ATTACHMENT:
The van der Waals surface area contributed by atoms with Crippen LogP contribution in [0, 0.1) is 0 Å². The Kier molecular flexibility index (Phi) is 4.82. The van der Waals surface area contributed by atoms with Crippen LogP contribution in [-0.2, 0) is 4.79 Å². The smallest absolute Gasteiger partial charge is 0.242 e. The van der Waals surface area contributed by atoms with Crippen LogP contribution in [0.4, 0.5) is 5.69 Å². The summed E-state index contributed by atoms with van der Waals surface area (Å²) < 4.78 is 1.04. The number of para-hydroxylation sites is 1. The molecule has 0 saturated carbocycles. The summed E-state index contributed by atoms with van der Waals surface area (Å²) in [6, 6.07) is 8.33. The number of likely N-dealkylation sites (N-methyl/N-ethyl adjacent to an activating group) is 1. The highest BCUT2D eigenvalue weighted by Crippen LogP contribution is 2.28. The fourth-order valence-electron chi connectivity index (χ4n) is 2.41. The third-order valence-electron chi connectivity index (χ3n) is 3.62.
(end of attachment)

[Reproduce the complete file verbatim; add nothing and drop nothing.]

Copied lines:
The van der Waals surface area contributed by atoms with Crippen LogP contribution in [0, 0.1) is 0 Å². The Kier molecular flexibility index (Phi) is 4.82. The van der Waals surface area contributed by atoms with Crippen LogP contribution in [-0.2, 0) is 4.79 Å². The smallest absolute Gasteiger partial charge is 0.242 e. The van der Waals surface area contributed by atoms with Crippen LogP contribution in [0.4, 0.5) is 5.69 Å². The summed E-state index contributed by atoms with van der Waals surface area (Å²) < 4.78 is 1.04. The number of para-hydroxylation sites is 1. The molecule has 0 saturated carbocycles. The summed E-state index contributed by atoms with van der Waals surface area (Å²) in [6, 6.07) is 8.33. The number of likely N-dealkylation sites (N-methyl/N-ethyl adjacent to an activating group) is 1. The highest BCUT2D eigenvalue weighted by Crippen LogP contribution is 2.28. The fourth-order valence-electron chi connectivity index (χ4n) is 2.41. The third-order valence-electron chi connectivity index (χ3n) is 3.62.